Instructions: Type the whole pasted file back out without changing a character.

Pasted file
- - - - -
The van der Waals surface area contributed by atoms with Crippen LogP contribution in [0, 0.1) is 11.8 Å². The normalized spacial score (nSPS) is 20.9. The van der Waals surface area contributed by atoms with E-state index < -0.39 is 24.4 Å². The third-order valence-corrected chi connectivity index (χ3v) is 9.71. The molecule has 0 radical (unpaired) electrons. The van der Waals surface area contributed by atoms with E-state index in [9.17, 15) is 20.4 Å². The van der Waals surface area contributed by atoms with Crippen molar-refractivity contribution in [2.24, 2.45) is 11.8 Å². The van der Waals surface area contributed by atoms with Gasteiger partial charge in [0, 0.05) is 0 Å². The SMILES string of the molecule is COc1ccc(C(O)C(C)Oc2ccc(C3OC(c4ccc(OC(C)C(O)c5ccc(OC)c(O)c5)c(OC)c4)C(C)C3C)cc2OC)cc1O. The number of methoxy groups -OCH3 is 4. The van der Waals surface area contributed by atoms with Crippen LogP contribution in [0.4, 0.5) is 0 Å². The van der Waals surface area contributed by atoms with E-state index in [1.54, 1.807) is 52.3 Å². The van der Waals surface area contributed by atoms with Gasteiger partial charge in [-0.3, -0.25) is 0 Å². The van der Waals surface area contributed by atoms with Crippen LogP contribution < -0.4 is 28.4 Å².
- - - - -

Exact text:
The van der Waals surface area contributed by atoms with Crippen LogP contribution in [0, 0.1) is 11.8 Å². The normalized spacial score (nSPS) is 20.9. The van der Waals surface area contributed by atoms with E-state index < -0.39 is 24.4 Å². The third-order valence-corrected chi connectivity index (χ3v) is 9.71. The molecule has 0 radical (unpaired) electrons. The van der Waals surface area contributed by atoms with E-state index in [9.17, 15) is 20.4 Å². The van der Waals surface area contributed by atoms with Crippen molar-refractivity contribution in [2.24, 2.45) is 11.8 Å². The van der Waals surface area contributed by atoms with Gasteiger partial charge in [0, 0.05) is 0 Å². The SMILES string of the molecule is COc1ccc(C(O)C(C)Oc2ccc(C3OC(c4ccc(OC(C)C(O)c5ccc(OC)c(O)c5)c(OC)c4)C(C)C3C)cc2OC)cc1O. The number of methoxy groups -OCH3 is 4. The van der Waals surface area contributed by atoms with Crippen LogP contribution in [0.4, 0.5) is 0 Å². The van der Waals surface area contributed by atoms with E-state index in [1.54, 1.807) is 52.3 Å². The van der Waals surface area contributed by atoms with Gasteiger partial charge in [-0.3, -0.25) is 0 Å². The van der Waals surface area contributed by atoms with Crippen LogP contribution < -0.4 is 28.4 Å².